It happens every year. The Thanksgiving turkey isn’t yet cold on my plate, the parade hasn’t even passed by, and here come the questions from friends-and-relations of those who knit and crochet.
“What sort of holiday gifts,” they ask, “ought I to get for this delightful, but odd, person in my life? I feel it ought to relate to her obsession, but I do not quite understand this obsession. I feel sure she must already have enough yarn. What else might she enjoy?”
The first order of business, of course, is to explain that the words “enough” and “yarn” are never properly placed together without the word “not” preceding them.
When that’s settled, I suggest they have a discreet rummage in the loved one’s knitting bag or crochet portmanteau or whatever.
Because while it is impossible to have too much yarn, it’s a tricky thing for the uninitiated to buy yarn on behalf of the devotee. Unless there is a shop registry or wish list to consult, what innocent giver knows whether or not mohair is preferred, or cotton, or wool? Lace weight, or worsted? Variegated? Solid? Muted colors, or bright? How can one possibly know? It’s like picking out someone else’s new underwear. It may fit, but it might also itch.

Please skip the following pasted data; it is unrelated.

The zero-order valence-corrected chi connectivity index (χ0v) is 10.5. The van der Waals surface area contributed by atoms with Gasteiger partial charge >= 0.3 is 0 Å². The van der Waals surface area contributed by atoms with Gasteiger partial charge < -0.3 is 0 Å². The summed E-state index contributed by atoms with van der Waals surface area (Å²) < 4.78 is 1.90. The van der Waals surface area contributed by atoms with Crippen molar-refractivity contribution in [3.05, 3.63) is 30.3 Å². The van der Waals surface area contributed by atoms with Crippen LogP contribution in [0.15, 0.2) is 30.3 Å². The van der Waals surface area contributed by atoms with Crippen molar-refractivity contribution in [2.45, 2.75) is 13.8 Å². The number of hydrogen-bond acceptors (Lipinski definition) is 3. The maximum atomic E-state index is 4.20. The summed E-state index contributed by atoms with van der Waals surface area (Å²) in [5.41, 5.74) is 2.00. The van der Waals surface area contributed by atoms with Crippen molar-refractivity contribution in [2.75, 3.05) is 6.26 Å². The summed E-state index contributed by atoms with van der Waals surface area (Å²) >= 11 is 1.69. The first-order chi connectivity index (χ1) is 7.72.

And how much yarn to buy? The number of non-knitters I’ve met who think you can squeeze ten adult ski hats out of a skein of anything on the shelf is simply staggering.
There are gift certificates, yes. They can be lovely, in that they offer the recipient freedom of choice. But they do lack a certain romance when presented by candlelight.
Better, I insist, that the giver see what notions on this list might be missing from the loved one’s bag. These are the little things that are needed, often go walkabout, and cost money the maker would prefer to spend on more yarn.
So, investigate and find out if she or he has got…
1. Very good scissors. For keeping in a needlework bag, the sort of scissors you want are small, sharp, well-made, and–this is not unimportant–pretty. Yes, pretty. Tools that make you smile when you look at them are a great boon. Seek out, or ask for, embroidery scissors. Yes, even if he doesn’t do embroidery. The price may surprise you, but a solid pair of scissors is often not inexpensive. You might even consider having them engraved with the loved one’s name, and (space permitting) a sentimental message like Je pense à toi souvent or The first cut is the deepest.